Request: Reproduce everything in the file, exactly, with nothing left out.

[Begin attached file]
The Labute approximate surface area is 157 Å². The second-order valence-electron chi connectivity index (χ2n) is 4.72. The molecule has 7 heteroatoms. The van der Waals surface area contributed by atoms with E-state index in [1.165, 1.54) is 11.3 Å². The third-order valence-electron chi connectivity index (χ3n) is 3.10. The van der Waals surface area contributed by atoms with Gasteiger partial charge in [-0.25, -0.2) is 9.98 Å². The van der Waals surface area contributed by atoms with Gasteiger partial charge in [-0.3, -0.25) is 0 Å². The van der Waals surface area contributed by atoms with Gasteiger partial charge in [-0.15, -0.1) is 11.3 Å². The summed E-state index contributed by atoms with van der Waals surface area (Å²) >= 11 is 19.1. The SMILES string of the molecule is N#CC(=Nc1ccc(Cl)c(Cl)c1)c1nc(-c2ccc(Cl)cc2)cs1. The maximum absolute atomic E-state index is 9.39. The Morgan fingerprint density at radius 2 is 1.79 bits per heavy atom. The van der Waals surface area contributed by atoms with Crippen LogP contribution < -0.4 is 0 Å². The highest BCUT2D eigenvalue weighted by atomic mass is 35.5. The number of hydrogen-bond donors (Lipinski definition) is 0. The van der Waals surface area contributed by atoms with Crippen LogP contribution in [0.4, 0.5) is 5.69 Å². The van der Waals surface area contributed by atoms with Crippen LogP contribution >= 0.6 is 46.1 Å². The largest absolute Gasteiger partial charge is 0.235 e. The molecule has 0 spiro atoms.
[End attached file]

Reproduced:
The Labute approximate surface area is 157 Å². The second-order valence-electron chi connectivity index (χ2n) is 4.72. The molecule has 7 heteroatoms. The van der Waals surface area contributed by atoms with E-state index in [1.165, 1.54) is 11.3 Å². The third-order valence-electron chi connectivity index (χ3n) is 3.10. The van der Waals surface area contributed by atoms with Gasteiger partial charge in [-0.25, -0.2) is 9.98 Å². The van der Waals surface area contributed by atoms with Gasteiger partial charge in [-0.3, -0.25) is 0 Å². The van der Waals surface area contributed by atoms with Gasteiger partial charge in [-0.15, -0.1) is 11.3 Å². The summed E-state index contributed by atoms with van der Waals surface area (Å²) >= 11 is 19.1. The SMILES string of the molecule is N#CC(=Nc1ccc(Cl)c(Cl)c1)c1nc(-c2ccc(Cl)cc2)cs1. The maximum absolute atomic E-state index is 9.39. The Morgan fingerprint density at radius 2 is 1.79 bits per heavy atom. The van der Waals surface area contributed by atoms with Crippen LogP contribution < -0.4 is 0 Å². The highest BCUT2D eigenvalue weighted by atomic mass is 35.5. The number of hydrogen-bond donors (Lipinski definition) is 0. The van der Waals surface area contributed by atoms with Crippen LogP contribution in [0.4, 0.5) is 5.69 Å². The van der Waals surface area contributed by atoms with Crippen LogP contribution >= 0.6 is 46.1 Å². The largest absolute Gasteiger partial charge is 0.235 e. The molecule has 0 spiro atoms.